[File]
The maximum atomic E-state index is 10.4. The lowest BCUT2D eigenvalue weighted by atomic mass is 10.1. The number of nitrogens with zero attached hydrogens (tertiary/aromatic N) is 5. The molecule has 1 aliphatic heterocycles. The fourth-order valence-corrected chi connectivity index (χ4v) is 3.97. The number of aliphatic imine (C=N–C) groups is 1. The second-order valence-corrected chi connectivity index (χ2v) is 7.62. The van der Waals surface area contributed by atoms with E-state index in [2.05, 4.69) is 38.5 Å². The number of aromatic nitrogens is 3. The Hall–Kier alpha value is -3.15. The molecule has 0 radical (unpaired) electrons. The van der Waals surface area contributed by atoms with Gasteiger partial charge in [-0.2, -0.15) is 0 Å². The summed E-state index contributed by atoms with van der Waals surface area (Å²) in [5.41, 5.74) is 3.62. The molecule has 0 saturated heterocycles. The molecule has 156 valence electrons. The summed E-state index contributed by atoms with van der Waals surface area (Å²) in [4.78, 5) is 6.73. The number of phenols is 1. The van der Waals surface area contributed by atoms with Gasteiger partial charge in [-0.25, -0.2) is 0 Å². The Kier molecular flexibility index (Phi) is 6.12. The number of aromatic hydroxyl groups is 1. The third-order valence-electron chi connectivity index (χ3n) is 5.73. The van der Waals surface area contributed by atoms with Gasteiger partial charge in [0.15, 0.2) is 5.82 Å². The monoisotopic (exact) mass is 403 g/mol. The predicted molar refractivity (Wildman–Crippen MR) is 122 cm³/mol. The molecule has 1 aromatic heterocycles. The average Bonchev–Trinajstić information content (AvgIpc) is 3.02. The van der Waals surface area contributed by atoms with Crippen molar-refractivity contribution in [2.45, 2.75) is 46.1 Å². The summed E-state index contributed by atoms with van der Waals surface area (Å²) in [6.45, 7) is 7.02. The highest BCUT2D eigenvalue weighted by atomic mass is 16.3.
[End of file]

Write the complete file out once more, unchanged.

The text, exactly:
The maximum atomic E-state index is 10.4. The lowest BCUT2D eigenvalue weighted by atomic mass is 10.1. The number of nitrogens with zero attached hydrogens (tertiary/aromatic N) is 5. The molecule has 1 aliphatic heterocycles. The fourth-order valence-corrected chi connectivity index (χ4v) is 3.97. The number of aliphatic imine (C=N–C) groups is 1. The second-order valence-corrected chi connectivity index (χ2v) is 7.62. The van der Waals surface area contributed by atoms with E-state index in [2.05, 4.69) is 38.5 Å². The number of aromatic nitrogens is 3. The Hall–Kier alpha value is -3.15. The molecule has 0 radical (unpaired) electrons. The van der Waals surface area contributed by atoms with Gasteiger partial charge in [-0.2, -0.15) is 0 Å². The summed E-state index contributed by atoms with van der Waals surface area (Å²) in [5.41, 5.74) is 3.62. The molecule has 0 saturated heterocycles. The molecule has 156 valence electrons. The summed E-state index contributed by atoms with van der Waals surface area (Å²) in [4.78, 5) is 6.73. The number of phenols is 1. The van der Waals surface area contributed by atoms with Gasteiger partial charge in [-0.25, -0.2) is 0 Å². The Kier molecular flexibility index (Phi) is 6.12. The number of aromatic hydroxyl groups is 1. The third-order valence-electron chi connectivity index (χ3n) is 5.73. The van der Waals surface area contributed by atoms with Gasteiger partial charge in [0.15, 0.2) is 5.82 Å². The monoisotopic (exact) mass is 403 g/mol. The predicted molar refractivity (Wildman–Crippen MR) is 122 cm³/mol. The molecule has 1 aromatic heterocycles. The average Bonchev–Trinajstić information content (AvgIpc) is 3.02. The van der Waals surface area contributed by atoms with Crippen molar-refractivity contribution in [2.45, 2.75) is 46.1 Å². The summed E-state index contributed by atoms with van der Waals surface area (Å²) in [6.45, 7) is 7.02. The highest BCUT2D eigenvalue weighted by atomic mass is 16.3.